The Threat Cycle and Strategies:
When one’s brain feels threatened, it produces a hormone that allows them to act – fight or flight. Blood pressure and heart rate change, while the brain shifts from its problem-solving section (the frontal lobe) to its emotional reaction section (amygdala).
Taking a deep breath actually shifts the hormones in the brain away from stressful ones (cortisol) toward others that help to relax and reclaim one’s brain.
Sipping water can sometimes help to calm oneself down. Diane was told that when drinking, the “animal” in our brain thinks it’s at a watering hole and calms down. Eric also remembers working with children with anger problems and how drinking water was used as a goal.
Some of Diane’s clients will carry water bottles around with them all the time, especially if they know they’re going to be involved in a stressful situation.
Many people with ADHD experience stress with a higher level of intensity and a less gradual cycle of escalation than most others. Instead of progressing linearly toward being more stressful, one with ADHD might jump ahead to maximum stress suddenly.
When in a family context, the family can agree beforehand to a strategy when someone is emotionally triggered into a high-stress state. Calling out that someone has been emotionally triggered by saying “the room is hot,” “you seem upset,” or some form of codeword can work well. Diane’s family is well adjusted enough that they can say “trigger”.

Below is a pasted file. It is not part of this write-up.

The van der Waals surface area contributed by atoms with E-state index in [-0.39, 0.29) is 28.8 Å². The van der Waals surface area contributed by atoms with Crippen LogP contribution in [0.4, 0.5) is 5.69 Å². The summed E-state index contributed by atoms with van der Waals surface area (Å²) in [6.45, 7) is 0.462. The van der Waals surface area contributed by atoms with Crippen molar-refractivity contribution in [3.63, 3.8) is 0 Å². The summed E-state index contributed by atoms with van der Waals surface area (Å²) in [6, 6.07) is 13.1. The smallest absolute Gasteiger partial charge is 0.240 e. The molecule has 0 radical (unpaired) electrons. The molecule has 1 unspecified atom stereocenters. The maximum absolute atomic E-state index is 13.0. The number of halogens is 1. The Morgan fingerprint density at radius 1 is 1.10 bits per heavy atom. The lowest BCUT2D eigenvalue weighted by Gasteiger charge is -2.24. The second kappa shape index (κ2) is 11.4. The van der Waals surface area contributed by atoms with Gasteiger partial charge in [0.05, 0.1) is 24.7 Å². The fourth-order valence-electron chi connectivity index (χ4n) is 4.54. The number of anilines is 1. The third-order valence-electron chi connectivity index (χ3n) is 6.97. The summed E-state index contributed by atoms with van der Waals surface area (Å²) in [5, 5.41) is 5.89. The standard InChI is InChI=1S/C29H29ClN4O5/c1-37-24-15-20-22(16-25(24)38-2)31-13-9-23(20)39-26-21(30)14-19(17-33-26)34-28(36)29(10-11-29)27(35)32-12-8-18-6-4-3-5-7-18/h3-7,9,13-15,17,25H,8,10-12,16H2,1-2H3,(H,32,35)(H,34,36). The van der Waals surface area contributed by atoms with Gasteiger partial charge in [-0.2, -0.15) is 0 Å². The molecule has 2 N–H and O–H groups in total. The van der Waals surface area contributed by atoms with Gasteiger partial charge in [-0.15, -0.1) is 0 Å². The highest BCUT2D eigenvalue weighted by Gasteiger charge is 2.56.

Diane: People lose their cool – it happens. If it happens, they have to own it, apologize for it, and realize it shouldn’t be a common occurrence. That said, berating, judging, and speaking hurtfully to others is not okay.
Diane controls potential negative outbursts by diverting to hyperbole – saying her children will never again be allowed to watch TV or play videogames, etc. – and other time she will force herself into a time-out.
Eric highlights a recent trend of providing “trigger warnings” across media and society. He suggests the risk of creating a society that is less resilient in the face of these triggering situations.
For those with PTSD, for example, Eric notes how exposure to triggers as part of re-acclimating the brain to society is an accepted strategy to deal with misappropriated stress responses. Avoiding completely any triggering situations will not usually help deal with the symptoms.